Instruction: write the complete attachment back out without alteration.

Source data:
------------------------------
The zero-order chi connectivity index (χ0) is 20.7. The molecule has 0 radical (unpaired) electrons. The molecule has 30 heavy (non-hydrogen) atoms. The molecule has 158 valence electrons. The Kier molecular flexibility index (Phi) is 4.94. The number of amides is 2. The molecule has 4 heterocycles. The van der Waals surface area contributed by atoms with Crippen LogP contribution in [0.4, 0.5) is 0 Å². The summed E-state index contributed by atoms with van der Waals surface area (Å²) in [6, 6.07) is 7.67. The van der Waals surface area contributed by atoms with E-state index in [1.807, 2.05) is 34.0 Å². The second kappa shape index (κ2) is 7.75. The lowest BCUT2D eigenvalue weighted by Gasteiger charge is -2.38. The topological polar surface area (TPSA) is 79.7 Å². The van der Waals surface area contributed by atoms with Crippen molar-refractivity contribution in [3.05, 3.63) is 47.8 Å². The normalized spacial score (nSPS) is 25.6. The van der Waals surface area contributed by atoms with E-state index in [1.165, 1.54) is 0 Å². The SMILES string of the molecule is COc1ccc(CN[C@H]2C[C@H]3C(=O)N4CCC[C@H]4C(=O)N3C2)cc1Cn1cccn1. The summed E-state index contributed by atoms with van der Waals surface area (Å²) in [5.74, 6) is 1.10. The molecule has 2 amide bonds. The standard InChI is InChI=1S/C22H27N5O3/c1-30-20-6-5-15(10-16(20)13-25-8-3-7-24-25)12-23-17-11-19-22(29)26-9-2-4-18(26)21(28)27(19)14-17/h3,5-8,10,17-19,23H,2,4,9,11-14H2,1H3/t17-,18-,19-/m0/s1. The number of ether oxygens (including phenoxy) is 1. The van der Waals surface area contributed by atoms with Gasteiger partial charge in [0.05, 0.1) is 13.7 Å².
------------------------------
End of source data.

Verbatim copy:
The zero-order chi connectivity index (χ0) is 20.7. The molecule has 0 radical (unpaired) electrons. The molecule has 30 heavy (non-hydrogen) atoms. The molecule has 158 valence electrons. The Kier molecular flexibility index (Phi) is 4.94. The number of amides is 2. The molecule has 4 heterocycles. The van der Waals surface area contributed by atoms with Crippen LogP contribution in [0.4, 0.5) is 0 Å². The summed E-state index contributed by atoms with van der Waals surface area (Å²) in [6, 6.07) is 7.67. The van der Waals surface area contributed by atoms with E-state index in [1.807, 2.05) is 34.0 Å². The second kappa shape index (κ2) is 7.75. The lowest BCUT2D eigenvalue weighted by Gasteiger charge is -2.38. The topological polar surface area (TPSA) is 79.7 Å². The van der Waals surface area contributed by atoms with Crippen molar-refractivity contribution in [3.05, 3.63) is 47.8 Å². The normalized spacial score (nSPS) is 25.6. The van der Waals surface area contributed by atoms with E-state index in [1.165, 1.54) is 0 Å². The SMILES string of the molecule is COc1ccc(CN[C@H]2C[C@H]3C(=O)N4CCC[C@H]4C(=O)N3C2)cc1Cn1cccn1. The summed E-state index contributed by atoms with van der Waals surface area (Å²) in [5.74, 6) is 1.10. The molecule has 2 amide bonds. The standard InChI is InChI=1S/C22H27N5O3/c1-30-20-6-5-15(10-16(20)13-25-8-3-7-24-25)12-23-17-11-19-22(29)26-9-2-4-18(26)21(28)27(19)14-17/h3,5-8,10,17-19,23H,2,4,9,11-14H2,1H3/t17-,18-,19-/m0/s1. The number of ether oxygens (including phenoxy) is 1. The van der Waals surface area contributed by atoms with Gasteiger partial charge in [0.05, 0.1) is 13.7 Å².